Type of resources
The IPICS-2kyr-Italia project, through multiple perforations in the Antarctic ice sheet, aims to provide new data on climatic variability over the last 2000 years. The first phase of the project has been focused on the extraction of 5 ice cores samples of snow and ice, during the summer Antarctic campaign (November 2013 - January 2014). The drilling site 'GV7', 70°41'S, 158°52'E; 1950 m, T= – 31.8°C. Drill up to 250 - 500m. ice core snow/ice GV7 (A) S 70°41'09.4'' E 158°51'45.7'' 88,2m ice core snow/ice GV7 (B) S 70°41'09.4'' E 158°51'45.7'' 247,2m ice core snow GV7 (D) S 70°41'10.2'' E 158°51'46.3'' 12,09m ice core snow GV7 (E) S 70°41'10.2'' E 158°51'46.3'' 5,63m ice core snow GV7 (F) S 70°41'10.2'' E 158°51'46.3'' 5,31m
The project aims to determine the mass balance components in the Dome C drainage area and to study and monitor local glaciers in Victoria Land. The goal is to define the mass balance of the ice cap through the analysis of its altimetric variation with satellite systems and through the determination of the values of the positive (snow accumulation) and negative (flow of glaciers to the anchor line) components of the balance mass. Trought the study of the snow cores (collected as part of the ITASE project (XVII/XVIII expedition)), was determined the annual stratigraphy and evaluated the snow accumulation, the isotopic temperature and the chemical composition of the snow cores. Moreover analysis of geophysical data (GPR, GPS, RES, spectroradiometry) and remote sensing data were carried out for the study of the variability of snow accumulation, of the dynamics of the ice cap and of the flow of glaciers to the anchor line.
The project aims to estimate the current mass balance of glaciers and in particular of the Antarctic ice sheet by studying the space-time variations of the balance of snow accumulation through the integration of meteo-climatic and glaciological data. Analysis of weather-climatic and snow measurements collected by AWS stations (Dome C, C3, High Priestley, Talos Dome and a Nansen Ice Sheet) using sensors for measuring snow transport and measuring poles. Snow radar data collection of the Dumont d’Urville-Dome C traverse. Analysis of the chemical and isotopic composition of the collected snow samples. Analysis of satellite data to define the path of the Talos Dome-Dome C-Vostok-Dome B-Dome A crosspiece. High resolution chemical / isotopic analyzes (samples in trenches) for the study of post-depositional diffusion / re-emission processes that occur in the part of the snow closest to the surface. Study of the spatial variability of the snow accumulation at the TD site and along the ITASE traverse. Continuation of the analysis of the samples and geophysical data collected in the previous ITASE traverses.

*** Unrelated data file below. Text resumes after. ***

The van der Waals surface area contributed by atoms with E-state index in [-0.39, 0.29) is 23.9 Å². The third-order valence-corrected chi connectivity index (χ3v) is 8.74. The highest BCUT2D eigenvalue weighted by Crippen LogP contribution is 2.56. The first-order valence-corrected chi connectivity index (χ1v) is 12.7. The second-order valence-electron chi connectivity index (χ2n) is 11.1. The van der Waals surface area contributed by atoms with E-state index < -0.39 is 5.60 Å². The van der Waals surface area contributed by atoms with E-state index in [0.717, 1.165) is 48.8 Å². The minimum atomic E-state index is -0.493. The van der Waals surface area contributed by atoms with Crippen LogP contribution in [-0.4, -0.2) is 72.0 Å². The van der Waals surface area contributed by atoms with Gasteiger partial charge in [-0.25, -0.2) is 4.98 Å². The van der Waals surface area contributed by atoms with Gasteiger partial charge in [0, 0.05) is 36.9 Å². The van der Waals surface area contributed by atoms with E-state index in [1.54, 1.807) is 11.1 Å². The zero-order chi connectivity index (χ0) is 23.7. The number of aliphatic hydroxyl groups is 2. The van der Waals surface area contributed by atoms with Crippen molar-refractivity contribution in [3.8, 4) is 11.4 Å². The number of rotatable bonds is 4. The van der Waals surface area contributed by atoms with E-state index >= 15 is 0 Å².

The main goal of our proposal is to characterize the surface radiative budget as well as cloudiness which features at the Argentine Bases Marambio and Belgrano II during the YOPP-SH Special Observing Period (SOP) as well as the YOPP Consolidation Phase. Specific objectives to secure our main goal during the SOP will be: 1 - develop a compact Radiation Measurement UNIT (RMU) robust enough to allow continuous measurements in harsh environment through which to make shortwave, longwave observations as well as to record status of the sky. 2 - secure UV measurements at both stations. 3 - develop specific tools to analyse on a daily basis (weakly for clouds) collected data and extract parameters of interest. For radiation these will include QA/QC SW and LW downwelling and upwelling fluxes, diffuse and direct components of solar radiation, UV spectral flux and doses. For clouds these will include, on a continuous base, cloud fraction derived both from radiometric measurement and sky camera observations, cloud type and cloud effect on SW radiation. In addition cloud base (or cloud ceiling) will be obtained by routine observations performed at the two stations. From UV measurements columnar ozone content will be also derived. Moving forward to YOPP consolidation phase, we plan to: 1 - extend dataset and its analysis, start to collect information on seasonal and inter-annual variability, determine Cloud radiative Forcing (CRF) 2 - perform extensive comparison between automatic and visual cloudiness observation methods. They being very useful to better understand quality and value of historical datasets at the two stationsù 3 - make comparison with cloudiness regime of Ross Sea and Antarctic Plateau. Make similar comparison for UV fluxes in the Peninsula and at Concordia.